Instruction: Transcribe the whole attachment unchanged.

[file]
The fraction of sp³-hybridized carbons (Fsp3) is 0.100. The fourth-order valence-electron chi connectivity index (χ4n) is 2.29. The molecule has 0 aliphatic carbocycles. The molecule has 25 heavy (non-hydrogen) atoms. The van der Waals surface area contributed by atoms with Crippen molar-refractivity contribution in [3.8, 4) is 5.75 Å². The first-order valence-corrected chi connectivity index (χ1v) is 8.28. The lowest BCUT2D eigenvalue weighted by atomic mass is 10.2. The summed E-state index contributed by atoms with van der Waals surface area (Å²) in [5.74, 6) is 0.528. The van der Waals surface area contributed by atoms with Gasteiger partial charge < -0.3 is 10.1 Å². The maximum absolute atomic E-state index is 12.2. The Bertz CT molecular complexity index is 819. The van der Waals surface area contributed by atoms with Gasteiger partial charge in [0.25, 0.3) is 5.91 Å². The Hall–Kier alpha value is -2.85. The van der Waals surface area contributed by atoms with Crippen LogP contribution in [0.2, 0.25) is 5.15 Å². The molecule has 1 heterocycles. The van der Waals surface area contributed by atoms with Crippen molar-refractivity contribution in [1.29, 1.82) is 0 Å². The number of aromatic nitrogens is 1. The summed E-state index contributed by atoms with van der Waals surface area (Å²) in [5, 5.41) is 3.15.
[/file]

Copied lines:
The fraction of sp³-hybridized carbons (Fsp3) is 0.100. The fourth-order valence-electron chi connectivity index (χ4n) is 2.29. The molecule has 0 aliphatic carbocycles. The molecule has 25 heavy (non-hydrogen) atoms. The van der Waals surface area contributed by atoms with Crippen molar-refractivity contribution in [3.8, 4) is 5.75 Å². The first-order valence-corrected chi connectivity index (χ1v) is 8.28. The lowest BCUT2D eigenvalue weighted by atomic mass is 10.2. The summed E-state index contributed by atoms with van der Waals surface area (Å²) in [5.74, 6) is 0.528. The van der Waals surface area contributed by atoms with Gasteiger partial charge < -0.3 is 10.1 Å². The maximum absolute atomic E-state index is 12.2. The Bertz CT molecular complexity index is 819. The van der Waals surface area contributed by atoms with Gasteiger partial charge in [0.25, 0.3) is 5.91 Å². The Hall–Kier alpha value is -2.85. The van der Waals surface area contributed by atoms with Crippen LogP contribution in [0.2, 0.25) is 5.15 Å². The molecule has 1 heterocycles. The van der Waals surface area contributed by atoms with Crippen molar-refractivity contribution in [1.29, 1.82) is 0 Å². The number of aromatic nitrogens is 1. The summed E-state index contributed by atoms with van der Waals surface area (Å²) in [5, 5.41) is 3.15.